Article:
Microsoft has launched a mobile music service, crippled with DRM.
In 2009. While almost all music is available for digital download without DRM, legally, from the likes of Amazon or iTunes.
There are some baffling quotes in this article. It’s an interview with Hugh Griffiths, Head of Mobile at Microsoft UK. Here are some of my favorites:
“At the moment, to be honest with you, we don’t have the functionality in-house to provide a mechanism for transferring between mobile phones and PC. We don’t have that functionality available.”
So, Microsoft does not have the technology available to copy files. It’s really hard you know, what with all those zeros and ones you have to keep track of.
“Q: Can you really expect people to buy music that’s locked to a device they upgrade every 12 to 18 months? A: I didn’t realise phones were churning that quickly in the marketplace these days.”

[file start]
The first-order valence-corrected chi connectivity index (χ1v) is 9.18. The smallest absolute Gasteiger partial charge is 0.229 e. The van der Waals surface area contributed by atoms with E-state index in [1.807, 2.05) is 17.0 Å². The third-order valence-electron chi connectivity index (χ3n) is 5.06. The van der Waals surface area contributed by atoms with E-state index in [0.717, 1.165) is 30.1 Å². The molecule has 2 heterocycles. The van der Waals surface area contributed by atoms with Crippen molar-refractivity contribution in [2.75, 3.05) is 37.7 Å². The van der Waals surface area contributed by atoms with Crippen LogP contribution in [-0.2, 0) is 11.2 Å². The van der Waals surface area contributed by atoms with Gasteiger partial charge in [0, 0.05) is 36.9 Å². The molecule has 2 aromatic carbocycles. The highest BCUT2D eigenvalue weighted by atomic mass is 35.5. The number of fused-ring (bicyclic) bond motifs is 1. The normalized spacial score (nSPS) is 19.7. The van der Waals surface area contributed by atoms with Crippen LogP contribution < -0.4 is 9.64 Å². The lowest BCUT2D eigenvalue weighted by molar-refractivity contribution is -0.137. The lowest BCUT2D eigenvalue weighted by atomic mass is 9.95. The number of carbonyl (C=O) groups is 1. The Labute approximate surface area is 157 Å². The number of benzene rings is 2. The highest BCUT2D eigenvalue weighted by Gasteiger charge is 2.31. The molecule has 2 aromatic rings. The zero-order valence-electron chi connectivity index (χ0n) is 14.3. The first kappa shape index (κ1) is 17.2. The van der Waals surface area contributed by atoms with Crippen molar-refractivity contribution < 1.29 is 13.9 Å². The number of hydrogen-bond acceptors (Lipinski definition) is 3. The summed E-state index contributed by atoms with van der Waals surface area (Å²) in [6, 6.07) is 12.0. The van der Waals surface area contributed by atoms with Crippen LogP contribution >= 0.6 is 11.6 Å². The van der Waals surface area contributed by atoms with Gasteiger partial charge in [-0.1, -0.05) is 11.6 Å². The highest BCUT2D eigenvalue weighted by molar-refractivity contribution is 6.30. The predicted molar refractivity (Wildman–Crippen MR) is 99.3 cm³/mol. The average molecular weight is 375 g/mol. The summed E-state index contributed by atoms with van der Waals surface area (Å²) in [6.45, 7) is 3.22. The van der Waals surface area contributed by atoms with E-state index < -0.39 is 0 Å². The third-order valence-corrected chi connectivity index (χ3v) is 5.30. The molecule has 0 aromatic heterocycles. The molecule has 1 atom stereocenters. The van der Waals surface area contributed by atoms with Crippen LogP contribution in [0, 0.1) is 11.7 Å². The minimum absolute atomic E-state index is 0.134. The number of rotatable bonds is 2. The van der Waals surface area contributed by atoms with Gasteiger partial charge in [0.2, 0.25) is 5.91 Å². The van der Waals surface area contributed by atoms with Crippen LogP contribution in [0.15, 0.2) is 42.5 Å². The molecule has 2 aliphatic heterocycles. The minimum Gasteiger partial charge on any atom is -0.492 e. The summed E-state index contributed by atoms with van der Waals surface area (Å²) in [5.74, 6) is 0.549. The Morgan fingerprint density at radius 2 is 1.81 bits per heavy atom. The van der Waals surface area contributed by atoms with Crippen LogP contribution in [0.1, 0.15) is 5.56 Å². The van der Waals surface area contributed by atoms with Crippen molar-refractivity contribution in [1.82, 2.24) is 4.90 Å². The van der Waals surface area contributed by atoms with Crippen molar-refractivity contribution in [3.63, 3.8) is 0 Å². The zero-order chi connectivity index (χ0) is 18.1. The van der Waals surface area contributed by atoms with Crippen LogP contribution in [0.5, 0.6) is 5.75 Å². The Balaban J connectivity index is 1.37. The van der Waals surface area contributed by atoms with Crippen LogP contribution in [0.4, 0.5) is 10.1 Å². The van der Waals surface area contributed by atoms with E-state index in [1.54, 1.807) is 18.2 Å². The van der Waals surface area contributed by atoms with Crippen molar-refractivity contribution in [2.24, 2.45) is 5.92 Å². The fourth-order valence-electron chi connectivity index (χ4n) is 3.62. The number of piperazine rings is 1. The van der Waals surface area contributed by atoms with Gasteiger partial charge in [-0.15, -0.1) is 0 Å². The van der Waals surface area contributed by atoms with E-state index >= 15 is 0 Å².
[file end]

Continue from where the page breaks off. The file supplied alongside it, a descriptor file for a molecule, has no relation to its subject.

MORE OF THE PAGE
This is Hugh Griffiths talking, the Head of Mobile at Microsoft UK. You’d expect him to perhaps know a few basic facts about the customers he’s targetting?
If this guy is representative for the average Microsoft employee, I’m not surprised that they are laying off thousands.
So, you can buy music from Amazon or iTunes that you can copy to any device, without limits. Or you can buy music from MSN Mobile music service that can only be played on the phone you download it to, and that you loose when you upgrade your phone. Oh, and it’s about twice as expensive as the uncrippled version of the music.
I’m going to hazard a guess that this service is not going to be a huge success.